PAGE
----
May 23, 2023
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Planning and Guidance, Tailored To Your Life and Goals
Posted on October 27, 2020
Stimulus talks led investors in a merry dance last week.
So far in 2020, stock markets have been sensitive to fiscal stimulus. Last week, there was optimism a new stimulus package could be negotiated before the election. There also was skepticism about whether it would happen. An expert cited by CNBC stated, “There’s a lot of back and forth on stimulus and every headline makes the market move a little bit, but there’s no follow-through because we don’t have a clear picture on that front.”
Economic data didn’t provide a clear picture either. Some data points suggested economic recovery was continuing, while other information indicated the pandemic was impeding economic growth. For instance:
Major U.S. stock indices finished the week lower.
Apprehension about the election has many people worrying about how financial markets may be affected by the outcome. Here are some thoughts to ponder:
“Election years are not often the best times for stock market investors. Over the past 90 years shares included in the S&P 500, an index of America’s biggest firms, have returned an average of about 8.5 percent a year. The 12 months leading up to each of the 22 presidential elections in that time have been leaner affairs, returning just 6 percent…The democratic cycle, for all its virtues, tends to bring with it a dose of uncertainty – first about who will win and then about what that victor will do. And uncertainty tends to make financiers nervous.”
–The Economist, October 10, 2020
“Many investors who ask questions about the election and its market impact seem to be looking for easy answers; or a clear and consistent relationship between variable X (in this case the election) and market performance. That does not happen with consistency when comparing economic variables, sentiment conditions, earnings growth rates, valuations, etc., to market performance…and it certainly doesn’t happen with politics and the market.”
–Liz Ann Sonders, Chief Investment Strategist, Charles Schwab & Co., October 5, 2020
“What seems reasonable is to expect some lift in bond yields from their historic low levels. Just a return to normalcy, once a vaccine is developed and widely available, ought to raise yields from their preternaturally depressed levels.”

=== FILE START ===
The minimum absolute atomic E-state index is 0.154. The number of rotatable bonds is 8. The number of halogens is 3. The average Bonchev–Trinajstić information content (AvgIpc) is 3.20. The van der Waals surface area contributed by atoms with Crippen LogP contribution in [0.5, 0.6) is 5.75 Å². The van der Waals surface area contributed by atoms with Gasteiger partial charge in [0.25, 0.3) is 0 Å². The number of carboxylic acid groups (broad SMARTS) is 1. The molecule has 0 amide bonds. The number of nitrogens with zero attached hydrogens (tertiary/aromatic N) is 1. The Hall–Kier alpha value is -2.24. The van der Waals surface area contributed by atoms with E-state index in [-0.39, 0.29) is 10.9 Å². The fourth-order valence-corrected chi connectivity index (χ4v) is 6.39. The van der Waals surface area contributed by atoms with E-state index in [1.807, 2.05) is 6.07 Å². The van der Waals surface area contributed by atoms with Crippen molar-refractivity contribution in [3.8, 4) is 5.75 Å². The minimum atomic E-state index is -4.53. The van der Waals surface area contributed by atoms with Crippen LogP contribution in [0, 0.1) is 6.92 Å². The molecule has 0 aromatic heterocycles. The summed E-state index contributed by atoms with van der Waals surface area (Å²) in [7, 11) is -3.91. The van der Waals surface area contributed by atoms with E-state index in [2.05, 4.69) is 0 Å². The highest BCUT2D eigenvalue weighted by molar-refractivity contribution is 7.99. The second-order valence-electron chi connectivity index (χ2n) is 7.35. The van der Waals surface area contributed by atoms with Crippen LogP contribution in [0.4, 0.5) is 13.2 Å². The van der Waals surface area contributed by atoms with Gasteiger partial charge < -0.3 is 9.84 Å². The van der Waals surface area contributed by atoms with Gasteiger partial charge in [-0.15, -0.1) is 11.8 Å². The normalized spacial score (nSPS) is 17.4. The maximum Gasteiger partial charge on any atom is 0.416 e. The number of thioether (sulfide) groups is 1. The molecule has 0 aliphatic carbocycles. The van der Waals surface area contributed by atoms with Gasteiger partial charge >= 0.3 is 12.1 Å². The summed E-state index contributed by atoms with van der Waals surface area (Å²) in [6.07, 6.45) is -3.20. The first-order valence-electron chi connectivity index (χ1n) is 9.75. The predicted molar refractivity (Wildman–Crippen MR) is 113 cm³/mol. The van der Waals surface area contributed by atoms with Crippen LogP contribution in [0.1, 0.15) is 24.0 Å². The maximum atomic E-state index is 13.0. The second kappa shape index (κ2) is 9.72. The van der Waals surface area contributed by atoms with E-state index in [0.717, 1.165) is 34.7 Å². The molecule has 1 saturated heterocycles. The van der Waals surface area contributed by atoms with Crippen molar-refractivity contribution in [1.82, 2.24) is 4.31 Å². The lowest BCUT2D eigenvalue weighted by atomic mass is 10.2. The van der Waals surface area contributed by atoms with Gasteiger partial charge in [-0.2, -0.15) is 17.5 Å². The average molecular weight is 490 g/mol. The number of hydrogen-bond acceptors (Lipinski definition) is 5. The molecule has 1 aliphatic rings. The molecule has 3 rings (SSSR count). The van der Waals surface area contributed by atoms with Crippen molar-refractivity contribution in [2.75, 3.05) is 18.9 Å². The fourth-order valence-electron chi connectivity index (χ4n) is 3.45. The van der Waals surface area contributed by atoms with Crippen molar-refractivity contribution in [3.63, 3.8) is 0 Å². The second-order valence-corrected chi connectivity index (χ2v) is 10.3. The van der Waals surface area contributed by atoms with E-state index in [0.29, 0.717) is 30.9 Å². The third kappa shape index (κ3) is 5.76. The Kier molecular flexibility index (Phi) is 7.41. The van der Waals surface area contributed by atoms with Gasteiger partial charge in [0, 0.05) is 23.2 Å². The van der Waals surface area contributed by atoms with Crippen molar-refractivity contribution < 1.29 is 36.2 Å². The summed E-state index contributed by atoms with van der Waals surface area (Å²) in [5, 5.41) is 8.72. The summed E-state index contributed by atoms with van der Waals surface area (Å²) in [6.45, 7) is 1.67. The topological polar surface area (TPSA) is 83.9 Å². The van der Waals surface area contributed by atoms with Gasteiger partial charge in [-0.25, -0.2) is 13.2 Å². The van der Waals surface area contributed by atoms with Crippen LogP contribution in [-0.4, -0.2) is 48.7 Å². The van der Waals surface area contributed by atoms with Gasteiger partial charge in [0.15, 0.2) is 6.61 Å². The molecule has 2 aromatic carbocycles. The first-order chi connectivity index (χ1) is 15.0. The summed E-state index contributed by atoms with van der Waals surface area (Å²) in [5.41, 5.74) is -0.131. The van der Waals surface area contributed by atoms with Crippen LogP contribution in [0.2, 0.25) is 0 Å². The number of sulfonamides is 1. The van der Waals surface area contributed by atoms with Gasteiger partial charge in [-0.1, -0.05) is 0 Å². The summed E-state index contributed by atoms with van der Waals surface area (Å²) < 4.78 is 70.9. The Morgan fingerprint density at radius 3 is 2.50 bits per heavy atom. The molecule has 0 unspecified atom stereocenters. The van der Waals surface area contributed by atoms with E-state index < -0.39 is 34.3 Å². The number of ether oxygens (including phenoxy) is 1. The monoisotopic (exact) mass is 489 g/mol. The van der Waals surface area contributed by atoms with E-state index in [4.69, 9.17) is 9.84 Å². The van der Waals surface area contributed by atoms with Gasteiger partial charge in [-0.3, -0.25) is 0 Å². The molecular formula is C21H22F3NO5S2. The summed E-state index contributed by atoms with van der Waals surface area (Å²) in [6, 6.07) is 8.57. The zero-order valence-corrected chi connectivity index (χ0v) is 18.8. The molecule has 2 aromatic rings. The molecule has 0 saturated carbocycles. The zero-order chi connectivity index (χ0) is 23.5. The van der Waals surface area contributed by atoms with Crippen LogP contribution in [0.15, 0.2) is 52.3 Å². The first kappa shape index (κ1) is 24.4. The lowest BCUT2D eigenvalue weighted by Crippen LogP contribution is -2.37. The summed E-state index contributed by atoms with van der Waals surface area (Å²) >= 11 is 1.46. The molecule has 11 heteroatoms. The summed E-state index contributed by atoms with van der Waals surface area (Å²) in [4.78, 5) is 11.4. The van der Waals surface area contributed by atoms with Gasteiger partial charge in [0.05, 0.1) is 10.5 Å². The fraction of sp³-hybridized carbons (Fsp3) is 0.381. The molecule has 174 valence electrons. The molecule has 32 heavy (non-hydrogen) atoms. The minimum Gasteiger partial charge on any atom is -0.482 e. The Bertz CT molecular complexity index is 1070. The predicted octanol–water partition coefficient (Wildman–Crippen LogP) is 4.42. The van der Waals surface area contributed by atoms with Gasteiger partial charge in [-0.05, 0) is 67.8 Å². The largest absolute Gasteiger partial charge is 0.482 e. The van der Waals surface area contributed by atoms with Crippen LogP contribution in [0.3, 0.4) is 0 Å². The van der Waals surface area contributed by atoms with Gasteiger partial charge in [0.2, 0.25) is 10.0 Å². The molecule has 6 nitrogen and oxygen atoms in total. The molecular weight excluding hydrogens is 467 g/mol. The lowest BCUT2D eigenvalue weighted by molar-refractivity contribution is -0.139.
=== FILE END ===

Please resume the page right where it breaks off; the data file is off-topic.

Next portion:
–Randall Forsyth, Columnist, Barron’s, October 23, 2020
“Politics can bring out strong emotions, but an election has not significantly changed the direction of market movements, historically.”
–Chao Ma, Global Portfolio and Investment Strategist, Wells Fargo, October 20, 2020
Possibly the most important thing investors can do is stay focused on long-term financial goals and avoid making changes based on short-term fears.
Next week we will elect the 46th president of the U.S. This 2020 election has felt significant for many people. Elections in general have been a significant part of our democracy since the country was founded. Here are some fun election facts about the U.S. and other countries.
In the beginning, Tuesday was a convenient day to vote. Not now, but in the 1900s farmers had to travel far to vote and because they didn’t want to travel on Sunday and had to be back home for market day on Wednesday, Tuesday was the most convenient day. Oh, and November is post-harvest!
Election Day in The United States isn’t a national holiday
Among democracies that vote on weekdays, the United States is one of the few that doesn’t deem Election Day a national holiday, although it’s a civic holiday in Puerto Rico and a growing list of states.
Election results used to take a while
In the election of 1876, Samuel Tilden and Rutherford B. Hayes both declared victory because the official count took until two days before inauguration to verify. A specially created bipartisan commission voted 8–7, along party lines, awarding all electoral votes —and the presidency—to Hayes.
The United States has notoriously low voter turnout
In many of the countries with near 100 percent turnout, voting is compulsory. Australians who don’t cast ballots face fines that more than double after the first offense. A Belgian who fails to vote four times loses the right to vote for the next ten years. Voting is also mandatory in Ecuador, but only for those who are literate.
Astronauts can vote from space
Thanks to a Texas law, astronauts from Texas can receive their ballot in space from Mission Control in Houston. They beam their completed ballots back to Earth and list their out-of-state address as “low-earth orbit.”
The U.S. has long election seasons
The 2020 American presidential race will have lasted 1,194 days when it ends on November 3. In comparison, Japan limits political campaigns to no more than 12 days and France limits elections to no longer than two weeks.